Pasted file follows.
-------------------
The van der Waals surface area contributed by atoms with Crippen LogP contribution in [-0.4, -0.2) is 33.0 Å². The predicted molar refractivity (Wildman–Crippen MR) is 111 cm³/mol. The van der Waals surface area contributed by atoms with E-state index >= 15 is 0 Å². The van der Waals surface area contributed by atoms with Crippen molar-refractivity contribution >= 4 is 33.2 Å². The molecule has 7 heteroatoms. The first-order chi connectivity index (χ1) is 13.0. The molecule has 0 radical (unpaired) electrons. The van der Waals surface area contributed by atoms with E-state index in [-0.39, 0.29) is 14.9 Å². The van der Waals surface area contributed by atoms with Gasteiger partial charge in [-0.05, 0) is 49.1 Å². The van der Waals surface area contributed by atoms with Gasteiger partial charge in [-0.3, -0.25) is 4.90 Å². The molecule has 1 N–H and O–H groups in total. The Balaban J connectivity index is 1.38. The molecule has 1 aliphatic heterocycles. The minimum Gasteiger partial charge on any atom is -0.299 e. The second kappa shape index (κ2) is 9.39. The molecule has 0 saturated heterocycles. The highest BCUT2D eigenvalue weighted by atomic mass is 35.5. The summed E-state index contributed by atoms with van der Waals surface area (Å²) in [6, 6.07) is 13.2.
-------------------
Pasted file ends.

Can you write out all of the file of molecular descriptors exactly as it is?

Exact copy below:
The van der Waals surface area contributed by atoms with Crippen LogP contribution in [-0.4, -0.2) is 33.0 Å². The predicted molar refractivity (Wildman–Crippen MR) is 111 cm³/mol. The van der Waals surface area contributed by atoms with E-state index >= 15 is 0 Å². The van der Waals surface area contributed by atoms with Crippen molar-refractivity contribution >= 4 is 33.2 Å². The molecule has 7 heteroatoms. The first-order chi connectivity index (χ1) is 13.0. The molecule has 0 radical (unpaired) electrons. The van der Waals surface area contributed by atoms with E-state index in [-0.39, 0.29) is 14.9 Å². The van der Waals surface area contributed by atoms with Gasteiger partial charge in [-0.05, 0) is 49.1 Å². The van der Waals surface area contributed by atoms with Gasteiger partial charge in [-0.3, -0.25) is 4.90 Å². The molecule has 1 N–H and O–H groups in total. The Balaban J connectivity index is 1.38. The molecule has 1 aliphatic heterocycles. The minimum Gasteiger partial charge on any atom is -0.299 e. The second kappa shape index (κ2) is 9.39. The molecule has 0 saturated heterocycles. The highest BCUT2D eigenvalue weighted by atomic mass is 35.5. The summed E-state index contributed by atoms with van der Waals surface area (Å²) in [6, 6.07) is 13.2.